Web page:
2. Even if they were able to order in very large quantities, neighborhood locations do not have the storage space necessary to store a large quantity of diapers; and
3. Large diaper orders often take one or two weeks to arrive, making it costly and slow to restock — especially in response to an urgent need.
With these challenges in mind, the White House called on the private sector to explore ways to make it easier and more affordable for local non-profits to provide diapers to the Americans that they serve.
In response, the private sector teamed up with the non-profit community to address this need.
First, Jet — an e-commerce company that sells and ships diapers and other goods volunteered to address the storage and shipping challenges by leveraging their nationwide warehouses and logistics network to assist nonprofits in purchasing and receiving diaper orders (typically) within two days, for free. They also committed to sell these diapers with no profit to 501(c)(3) organizations serving families in need.
Additionally, First Quality (the makers of Cuties brand diapers) volunteered to design a new type of packaging, simpler than their market model, with less colored printing and more efficient packing — cutting the cost of manufacturing Cuties, a savings that they can then pass along to non-profits.
The combination of these efforts created the Community Diaper Program, launching today, and available to any 501(c)(3) organization in the United States. Now, any non-profit (whether or not they currently provide diapers to families they serve) will able to purchase diapers as much as 25 percent cheaper than the current available price, with no minimum order and 48 hour shipping. This process addresses head on the storage and timing challenges expressed by non-profits in the field. The National Diaper Bank Network, which nationwide operates over 280 diaper banks (similar to food banks), estimates that their members will order more than 15 million diapers through this program in 2016 alone. Best of all, the Community Diaper Program is sustainable, fiscally and organizationally, and will continue to benefit families for years to come.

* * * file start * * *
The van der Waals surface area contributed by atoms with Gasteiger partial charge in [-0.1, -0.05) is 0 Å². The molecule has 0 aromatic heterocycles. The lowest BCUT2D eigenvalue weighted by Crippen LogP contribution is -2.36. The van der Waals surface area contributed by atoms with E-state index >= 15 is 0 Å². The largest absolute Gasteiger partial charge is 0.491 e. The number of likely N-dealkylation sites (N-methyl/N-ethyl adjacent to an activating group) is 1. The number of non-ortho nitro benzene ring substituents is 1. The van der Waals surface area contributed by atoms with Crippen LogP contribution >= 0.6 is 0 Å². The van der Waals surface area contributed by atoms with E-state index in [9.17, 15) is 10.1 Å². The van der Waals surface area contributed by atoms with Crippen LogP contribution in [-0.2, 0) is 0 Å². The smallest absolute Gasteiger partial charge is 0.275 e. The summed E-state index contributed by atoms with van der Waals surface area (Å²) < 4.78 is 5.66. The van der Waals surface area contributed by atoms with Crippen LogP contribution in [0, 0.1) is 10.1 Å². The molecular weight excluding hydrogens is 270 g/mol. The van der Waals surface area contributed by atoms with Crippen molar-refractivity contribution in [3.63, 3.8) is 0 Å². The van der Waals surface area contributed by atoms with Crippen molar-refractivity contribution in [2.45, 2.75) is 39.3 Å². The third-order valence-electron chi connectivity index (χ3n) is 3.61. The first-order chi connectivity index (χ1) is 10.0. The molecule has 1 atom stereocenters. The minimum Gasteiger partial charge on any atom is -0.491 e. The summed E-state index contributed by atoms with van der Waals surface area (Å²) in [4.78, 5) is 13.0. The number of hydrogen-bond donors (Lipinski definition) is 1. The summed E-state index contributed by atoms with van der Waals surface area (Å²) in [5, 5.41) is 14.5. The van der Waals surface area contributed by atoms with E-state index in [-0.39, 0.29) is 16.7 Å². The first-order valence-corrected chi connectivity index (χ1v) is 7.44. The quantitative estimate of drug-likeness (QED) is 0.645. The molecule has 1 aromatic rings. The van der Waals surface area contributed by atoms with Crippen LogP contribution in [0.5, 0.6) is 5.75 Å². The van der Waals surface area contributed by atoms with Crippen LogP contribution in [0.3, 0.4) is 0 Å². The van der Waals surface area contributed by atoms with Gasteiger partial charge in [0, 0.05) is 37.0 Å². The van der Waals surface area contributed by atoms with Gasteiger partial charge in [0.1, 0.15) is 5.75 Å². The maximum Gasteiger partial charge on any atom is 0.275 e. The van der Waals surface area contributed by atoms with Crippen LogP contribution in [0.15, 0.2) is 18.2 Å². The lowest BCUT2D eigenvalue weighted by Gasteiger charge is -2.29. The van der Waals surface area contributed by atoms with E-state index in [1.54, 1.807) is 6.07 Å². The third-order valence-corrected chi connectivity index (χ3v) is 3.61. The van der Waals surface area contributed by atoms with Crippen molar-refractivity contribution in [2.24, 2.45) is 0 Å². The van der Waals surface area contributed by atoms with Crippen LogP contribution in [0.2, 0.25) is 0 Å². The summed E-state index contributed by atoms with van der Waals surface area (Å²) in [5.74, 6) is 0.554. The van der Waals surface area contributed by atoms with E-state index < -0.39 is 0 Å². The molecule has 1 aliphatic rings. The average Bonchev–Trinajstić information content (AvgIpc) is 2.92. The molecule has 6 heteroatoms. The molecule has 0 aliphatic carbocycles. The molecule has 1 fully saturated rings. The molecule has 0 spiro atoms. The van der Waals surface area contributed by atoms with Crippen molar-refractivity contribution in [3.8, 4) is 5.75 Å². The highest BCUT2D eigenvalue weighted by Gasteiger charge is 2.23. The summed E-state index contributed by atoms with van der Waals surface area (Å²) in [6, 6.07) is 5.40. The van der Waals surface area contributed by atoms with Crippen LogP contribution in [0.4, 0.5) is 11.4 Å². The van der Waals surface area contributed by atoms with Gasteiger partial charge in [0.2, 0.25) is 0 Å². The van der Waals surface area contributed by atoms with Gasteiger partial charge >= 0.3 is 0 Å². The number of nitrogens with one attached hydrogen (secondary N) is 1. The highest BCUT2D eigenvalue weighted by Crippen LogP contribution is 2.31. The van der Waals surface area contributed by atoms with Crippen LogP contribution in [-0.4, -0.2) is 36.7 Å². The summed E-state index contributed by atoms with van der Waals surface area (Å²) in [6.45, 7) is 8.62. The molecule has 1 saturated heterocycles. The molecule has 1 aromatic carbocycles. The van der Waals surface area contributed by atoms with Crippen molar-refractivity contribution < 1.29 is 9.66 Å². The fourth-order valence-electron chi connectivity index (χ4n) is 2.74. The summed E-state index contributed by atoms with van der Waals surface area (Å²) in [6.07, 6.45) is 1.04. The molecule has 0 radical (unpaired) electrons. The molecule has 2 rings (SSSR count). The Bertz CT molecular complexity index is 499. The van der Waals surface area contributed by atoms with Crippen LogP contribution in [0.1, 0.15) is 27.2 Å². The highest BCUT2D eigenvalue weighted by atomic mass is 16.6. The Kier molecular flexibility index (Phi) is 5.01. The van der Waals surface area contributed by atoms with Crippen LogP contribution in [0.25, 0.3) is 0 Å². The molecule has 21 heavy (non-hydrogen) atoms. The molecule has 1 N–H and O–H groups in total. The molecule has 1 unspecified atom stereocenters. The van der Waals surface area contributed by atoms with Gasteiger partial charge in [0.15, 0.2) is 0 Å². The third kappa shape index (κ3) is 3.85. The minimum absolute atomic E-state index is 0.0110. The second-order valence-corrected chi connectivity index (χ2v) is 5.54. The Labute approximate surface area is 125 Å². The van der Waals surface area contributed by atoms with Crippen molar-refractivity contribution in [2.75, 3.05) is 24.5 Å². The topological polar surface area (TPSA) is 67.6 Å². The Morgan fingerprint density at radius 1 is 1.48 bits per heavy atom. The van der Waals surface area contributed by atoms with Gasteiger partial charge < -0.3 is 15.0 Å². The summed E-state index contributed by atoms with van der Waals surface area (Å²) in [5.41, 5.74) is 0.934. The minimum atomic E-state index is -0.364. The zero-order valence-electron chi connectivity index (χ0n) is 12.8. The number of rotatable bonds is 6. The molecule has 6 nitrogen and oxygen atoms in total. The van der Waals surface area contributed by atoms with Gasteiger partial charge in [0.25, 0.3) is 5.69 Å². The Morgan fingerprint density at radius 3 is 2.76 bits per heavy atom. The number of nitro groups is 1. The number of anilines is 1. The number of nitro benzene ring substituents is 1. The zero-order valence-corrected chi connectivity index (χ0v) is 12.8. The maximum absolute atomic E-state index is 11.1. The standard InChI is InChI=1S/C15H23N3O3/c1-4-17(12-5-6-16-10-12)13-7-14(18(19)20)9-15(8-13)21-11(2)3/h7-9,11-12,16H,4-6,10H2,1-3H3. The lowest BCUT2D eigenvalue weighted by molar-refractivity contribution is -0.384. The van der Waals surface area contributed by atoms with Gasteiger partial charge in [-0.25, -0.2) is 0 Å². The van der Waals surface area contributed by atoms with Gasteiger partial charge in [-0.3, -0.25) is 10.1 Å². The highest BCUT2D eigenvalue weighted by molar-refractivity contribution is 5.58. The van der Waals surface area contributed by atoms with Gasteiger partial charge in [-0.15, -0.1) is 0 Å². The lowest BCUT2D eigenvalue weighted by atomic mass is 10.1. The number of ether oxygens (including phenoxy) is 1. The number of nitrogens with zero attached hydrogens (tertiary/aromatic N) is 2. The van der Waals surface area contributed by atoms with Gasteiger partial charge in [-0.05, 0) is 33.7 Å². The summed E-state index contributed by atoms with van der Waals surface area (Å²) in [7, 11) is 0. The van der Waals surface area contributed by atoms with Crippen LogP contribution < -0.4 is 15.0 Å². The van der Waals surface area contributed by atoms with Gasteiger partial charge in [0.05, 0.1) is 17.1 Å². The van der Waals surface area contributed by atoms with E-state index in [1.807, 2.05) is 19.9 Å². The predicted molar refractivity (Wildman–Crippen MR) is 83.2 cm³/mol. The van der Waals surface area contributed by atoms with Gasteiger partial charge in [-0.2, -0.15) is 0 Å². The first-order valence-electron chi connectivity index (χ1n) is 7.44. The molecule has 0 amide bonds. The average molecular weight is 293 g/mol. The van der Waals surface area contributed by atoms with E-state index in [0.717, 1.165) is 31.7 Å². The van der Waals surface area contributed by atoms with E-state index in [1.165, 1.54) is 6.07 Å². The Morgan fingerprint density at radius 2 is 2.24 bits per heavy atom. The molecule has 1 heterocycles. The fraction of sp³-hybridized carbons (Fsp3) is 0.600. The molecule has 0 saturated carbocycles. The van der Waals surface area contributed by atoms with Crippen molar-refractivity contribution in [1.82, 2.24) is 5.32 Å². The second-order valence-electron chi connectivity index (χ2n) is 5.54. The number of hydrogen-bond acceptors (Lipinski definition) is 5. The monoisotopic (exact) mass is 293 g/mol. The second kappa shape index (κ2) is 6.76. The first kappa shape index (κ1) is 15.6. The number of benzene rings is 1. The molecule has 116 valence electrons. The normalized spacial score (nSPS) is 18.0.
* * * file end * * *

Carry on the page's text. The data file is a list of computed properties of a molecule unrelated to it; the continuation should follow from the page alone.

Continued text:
Today, Huggies announced that they are donating an additional two million free diapers to the National Diaper Bank Network, and will match any public donations (up to one million diapers) provided through their Huggies Rewards program until April 10. This new donation is in addition to the 20 million diapers Huggies has already committed to the NDBN this year. Similarly, The Honest Company will donate up to one million of their diapers to Baby2Baby, among other non-profit organizations. These commitments will help provide access to clean diapers for hundreds of thousands of American families in need.
We the People
We are a country built on the idea that every person deserves a fair shot, yet even basic baby essentials are more expensive for our neighbors working hard to make ends meet. We must do more to afford every American a great start in life — and by investing in early education, summer nutrition assistance, and other essentials of early childhood, President Obama’s budget sets us on that path. But today’s announcements demonstrate the tremendous power of Americans responding to the President’s call to action, and using their talents and expertise to meet the needs of working families. That commitment to civic collaboration and active citizenship will help us solve the challenges of the 21st century, in the land of opportunity for all.
Find out how you can get involved today: